He was a perfect fit for this brigade. The man even favored John Bell Hood in appearance. He was repeatedly commended for his bravery under fire from the Wilderness to Petersburg. During the siege of Petersburg, General Robert E. Lee sent Gregg north of the James River to drive the Federals from in front of Richmond. On October 7, 1864, he led his men against a Federal position fortified with abatis. The Union soldiers were armed with Spencer repeating rifles. Gregg’s men actually penetrated the Federal lines, but Gregg was shot in the neck again and killed. His second in command was shot in the shoulder and wounded. The attack quickly fell apart.
       John Gregg’s body lay in state in the Confederate Capital. His men loved him so much that Lee granted their request to escort his body to Hollywood Cemetery for burial. His wife traveled to Richmond to retrieve his body and upon reaching the Confederate Capital she suffered a nervous breakdown. She recovered a month later and carried her husband back to Aberdeen, Mississippi where her father owned land. He was buried in Odd Fellows Cemetery there.
Grave of John Gregg

Inscription on Gregg’s Tombstone

Headstone at Gregg’s Grave

       John Gregg was described as a rugged and unrelenting fighter, without personal fear. He was also called pugnacious in battle. The man was a very capable brigade commander and probably would have made a bold division commander if given the chance. He was 36 years old. Gregg County, Texas was named in his honor.
John Gregg bust at the courthouse in Gregg County, Texas

Old Bench-leg

Roger Weightman Hanson
       Roger Weightman Hanson was born in Winchester, Kentucky in 1827. After finishing school, he volunteered for the Mexican War. He was made a 1st lieutenant in John Williams Kentucky company and earned a reputation for his fearlessness in combat. Despite his reckless actions in battle, he came home without a scratch.
       That would change in Lexington, Kentucky when he and a fellow law student had a disagreement they decided to settle by dueling. In this duel, Hanson would be shot in the leg just above the knee causing him to walk with a limp for the rest of his life. It would also earn him the nickname “Bench-leg”.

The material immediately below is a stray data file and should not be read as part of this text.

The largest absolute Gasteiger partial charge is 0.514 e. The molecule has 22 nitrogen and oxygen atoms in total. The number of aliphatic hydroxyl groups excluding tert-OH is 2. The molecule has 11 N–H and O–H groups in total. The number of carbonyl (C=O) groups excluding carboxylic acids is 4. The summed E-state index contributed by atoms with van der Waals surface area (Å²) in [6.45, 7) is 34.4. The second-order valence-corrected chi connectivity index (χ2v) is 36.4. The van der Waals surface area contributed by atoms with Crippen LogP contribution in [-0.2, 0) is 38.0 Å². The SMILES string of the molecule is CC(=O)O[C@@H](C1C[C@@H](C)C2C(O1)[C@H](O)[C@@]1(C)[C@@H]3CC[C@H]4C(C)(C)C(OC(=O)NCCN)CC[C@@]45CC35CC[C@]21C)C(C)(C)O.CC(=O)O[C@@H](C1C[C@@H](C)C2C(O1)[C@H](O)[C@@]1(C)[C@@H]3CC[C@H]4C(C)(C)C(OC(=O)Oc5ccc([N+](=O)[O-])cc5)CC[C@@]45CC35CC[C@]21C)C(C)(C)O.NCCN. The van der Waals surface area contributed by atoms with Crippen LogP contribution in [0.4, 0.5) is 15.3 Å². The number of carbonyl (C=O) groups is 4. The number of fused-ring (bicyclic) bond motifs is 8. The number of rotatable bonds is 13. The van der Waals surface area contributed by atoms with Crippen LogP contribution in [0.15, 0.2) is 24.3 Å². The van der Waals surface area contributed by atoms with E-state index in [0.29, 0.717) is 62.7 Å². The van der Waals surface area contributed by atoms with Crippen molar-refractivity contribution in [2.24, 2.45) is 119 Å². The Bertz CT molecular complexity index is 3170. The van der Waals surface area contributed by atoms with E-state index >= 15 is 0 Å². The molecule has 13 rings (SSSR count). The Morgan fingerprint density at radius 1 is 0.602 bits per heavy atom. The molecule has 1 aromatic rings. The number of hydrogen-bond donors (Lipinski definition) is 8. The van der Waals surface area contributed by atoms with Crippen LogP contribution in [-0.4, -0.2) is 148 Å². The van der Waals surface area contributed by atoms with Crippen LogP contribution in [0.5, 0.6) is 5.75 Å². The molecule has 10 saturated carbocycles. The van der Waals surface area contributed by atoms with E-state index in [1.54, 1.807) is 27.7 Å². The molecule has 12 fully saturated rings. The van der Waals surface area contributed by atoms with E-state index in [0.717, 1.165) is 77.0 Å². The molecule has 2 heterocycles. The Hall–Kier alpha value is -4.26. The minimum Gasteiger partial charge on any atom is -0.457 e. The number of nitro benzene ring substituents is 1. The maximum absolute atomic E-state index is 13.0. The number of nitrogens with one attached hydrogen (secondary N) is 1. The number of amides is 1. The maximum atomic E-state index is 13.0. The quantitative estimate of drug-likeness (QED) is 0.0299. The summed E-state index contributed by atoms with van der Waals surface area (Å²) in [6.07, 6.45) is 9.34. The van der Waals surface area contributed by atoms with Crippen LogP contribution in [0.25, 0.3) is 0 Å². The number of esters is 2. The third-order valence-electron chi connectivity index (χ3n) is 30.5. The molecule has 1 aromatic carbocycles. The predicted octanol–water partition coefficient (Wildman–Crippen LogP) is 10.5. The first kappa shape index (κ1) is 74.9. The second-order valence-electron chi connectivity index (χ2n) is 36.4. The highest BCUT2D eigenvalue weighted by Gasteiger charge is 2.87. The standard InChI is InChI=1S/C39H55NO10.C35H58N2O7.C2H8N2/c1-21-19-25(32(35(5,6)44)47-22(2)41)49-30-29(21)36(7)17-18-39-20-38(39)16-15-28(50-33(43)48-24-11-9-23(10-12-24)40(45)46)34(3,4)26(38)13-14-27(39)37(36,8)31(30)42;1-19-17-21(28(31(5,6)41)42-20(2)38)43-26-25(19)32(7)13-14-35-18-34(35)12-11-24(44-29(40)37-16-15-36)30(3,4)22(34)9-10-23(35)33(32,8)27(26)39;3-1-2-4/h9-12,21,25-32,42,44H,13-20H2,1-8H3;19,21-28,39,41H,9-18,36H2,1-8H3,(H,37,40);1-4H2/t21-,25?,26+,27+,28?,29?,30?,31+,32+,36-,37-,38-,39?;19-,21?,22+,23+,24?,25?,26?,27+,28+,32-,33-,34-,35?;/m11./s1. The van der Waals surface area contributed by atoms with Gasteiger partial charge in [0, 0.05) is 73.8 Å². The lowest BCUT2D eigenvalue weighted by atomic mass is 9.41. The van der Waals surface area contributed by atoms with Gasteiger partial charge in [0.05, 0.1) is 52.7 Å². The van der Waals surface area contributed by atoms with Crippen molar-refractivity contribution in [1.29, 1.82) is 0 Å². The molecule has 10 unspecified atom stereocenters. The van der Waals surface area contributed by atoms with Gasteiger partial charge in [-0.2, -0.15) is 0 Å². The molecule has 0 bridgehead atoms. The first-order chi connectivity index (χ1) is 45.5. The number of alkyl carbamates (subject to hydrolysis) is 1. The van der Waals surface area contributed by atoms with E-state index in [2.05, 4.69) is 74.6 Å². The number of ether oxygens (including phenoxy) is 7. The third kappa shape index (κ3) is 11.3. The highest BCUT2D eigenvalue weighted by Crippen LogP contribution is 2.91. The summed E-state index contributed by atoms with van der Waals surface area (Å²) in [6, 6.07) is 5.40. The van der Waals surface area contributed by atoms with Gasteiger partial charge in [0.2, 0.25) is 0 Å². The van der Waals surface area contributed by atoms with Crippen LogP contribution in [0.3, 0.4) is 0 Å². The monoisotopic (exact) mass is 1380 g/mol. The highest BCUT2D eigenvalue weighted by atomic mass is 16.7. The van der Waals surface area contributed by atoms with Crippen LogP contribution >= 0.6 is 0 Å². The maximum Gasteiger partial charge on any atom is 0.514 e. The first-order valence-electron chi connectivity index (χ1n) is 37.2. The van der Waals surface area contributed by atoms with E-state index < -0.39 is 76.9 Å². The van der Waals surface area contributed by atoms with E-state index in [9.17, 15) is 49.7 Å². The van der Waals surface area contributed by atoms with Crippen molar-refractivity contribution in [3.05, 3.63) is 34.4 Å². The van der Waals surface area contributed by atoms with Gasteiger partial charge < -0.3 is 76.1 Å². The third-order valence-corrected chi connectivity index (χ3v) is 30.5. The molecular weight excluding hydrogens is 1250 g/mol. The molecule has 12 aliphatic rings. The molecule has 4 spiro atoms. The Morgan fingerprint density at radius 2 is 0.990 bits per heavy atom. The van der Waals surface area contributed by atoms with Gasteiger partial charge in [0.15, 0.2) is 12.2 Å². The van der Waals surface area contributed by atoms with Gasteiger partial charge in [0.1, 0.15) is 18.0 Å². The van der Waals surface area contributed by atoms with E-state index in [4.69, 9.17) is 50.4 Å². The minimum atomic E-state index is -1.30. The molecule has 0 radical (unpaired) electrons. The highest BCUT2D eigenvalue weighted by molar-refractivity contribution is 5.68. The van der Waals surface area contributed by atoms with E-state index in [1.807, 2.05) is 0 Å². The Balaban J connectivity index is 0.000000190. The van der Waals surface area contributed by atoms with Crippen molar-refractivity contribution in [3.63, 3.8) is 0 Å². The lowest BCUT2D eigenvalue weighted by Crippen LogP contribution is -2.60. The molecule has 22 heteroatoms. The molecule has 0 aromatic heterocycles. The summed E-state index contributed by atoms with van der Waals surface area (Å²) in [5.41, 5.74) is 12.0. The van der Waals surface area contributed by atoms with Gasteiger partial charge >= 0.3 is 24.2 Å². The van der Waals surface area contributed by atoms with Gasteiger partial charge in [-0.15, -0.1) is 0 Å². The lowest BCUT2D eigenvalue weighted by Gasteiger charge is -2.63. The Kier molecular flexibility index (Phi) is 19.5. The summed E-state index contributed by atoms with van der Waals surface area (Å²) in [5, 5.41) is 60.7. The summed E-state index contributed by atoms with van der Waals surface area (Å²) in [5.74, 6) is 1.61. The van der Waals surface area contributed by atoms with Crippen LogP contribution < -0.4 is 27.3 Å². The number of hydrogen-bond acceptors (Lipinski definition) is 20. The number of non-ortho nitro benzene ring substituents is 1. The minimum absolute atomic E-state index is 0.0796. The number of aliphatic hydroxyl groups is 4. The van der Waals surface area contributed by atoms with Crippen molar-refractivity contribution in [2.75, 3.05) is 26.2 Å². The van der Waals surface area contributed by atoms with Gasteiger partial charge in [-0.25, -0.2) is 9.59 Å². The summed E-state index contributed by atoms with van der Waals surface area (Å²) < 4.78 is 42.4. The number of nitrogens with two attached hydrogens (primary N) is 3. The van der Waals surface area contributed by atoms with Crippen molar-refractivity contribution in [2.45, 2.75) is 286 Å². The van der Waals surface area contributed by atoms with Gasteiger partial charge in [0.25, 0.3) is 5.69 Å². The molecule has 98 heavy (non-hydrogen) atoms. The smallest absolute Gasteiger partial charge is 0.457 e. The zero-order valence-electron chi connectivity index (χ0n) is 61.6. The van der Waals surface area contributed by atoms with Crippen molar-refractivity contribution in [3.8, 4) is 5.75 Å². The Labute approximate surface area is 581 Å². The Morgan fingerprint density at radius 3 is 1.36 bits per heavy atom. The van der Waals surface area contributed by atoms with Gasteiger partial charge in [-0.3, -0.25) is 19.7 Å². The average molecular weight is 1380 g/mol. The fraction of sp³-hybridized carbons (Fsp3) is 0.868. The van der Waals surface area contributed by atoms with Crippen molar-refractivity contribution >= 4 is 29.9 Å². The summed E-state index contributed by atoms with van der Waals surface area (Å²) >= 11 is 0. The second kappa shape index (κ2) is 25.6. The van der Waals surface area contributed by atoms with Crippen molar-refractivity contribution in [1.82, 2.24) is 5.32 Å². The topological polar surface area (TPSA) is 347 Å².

Roger Hanson decided to travel to California during the gold rush. En route, his horse died and he was forced to limp the last 200 miles on foot. The “gold fever” didn’t last a year and he returned to Lexington, Kentucky. There he earned another reputation for his defense in criminal cases as an attorney.
       When the Civil War began, he agreed with Kentucky about remaining neutral. He changed his mind soon after the war began because he believed a Union victory would greatly reduce the power of the state governments.
       He was commissioned a colonel in the Confederate army and took command of the 2nd Kentucky Mounted Infantry. Hanson was a strict commander who insisted his regiment have discipline and lots of drill. Most men would despise a commander like Hanson, but he had a great sense of humor and his men loved him.
       His regiment was soon sent to Fort Donelson where they fought well but became prisoners when the fort fell. Called “the best colonel in our service”, the Confederates worked hard for Hanson’s exchange. He was exchanged too late to join the Bragg’s army in Kentucky. General Breckinridge was soon promoted to command the division and this resulted in Hanson being promoted to brigadier general of the “Orphan Brigade” on October 26, 1862. The brigade earned the nickname because they were all Kentuckians isolated from their home state.
       Roger Hanson wasn’t at all pleased with the condition of his brigade. The Kentuckians were great in soldiers, but were extremely lax around camp. Hanson was extremely active in the short time he was commander of the brigade, but wasn’t very satisfied with the results. The men just didn’t care about policing their camp and keeping their area clean.
       On the final day of the Battle of Murfreesboro, Bragg ordered Breckinridge to take his division and charge the Federal lines on high ground across a field and behind Stones River. Not only would Breckinridge be attacking a Federal division in a strong position, but the Federals had 60 cannons lined up hub to hub.
Hanson’s men would be forced to ford Stones River under fire

       Breckinridge begged Bragg not to send his men into what was certainly going to be a slaughter. Bragg wasn’t listening. He simply replied, “I believe, sir, you have your orders.”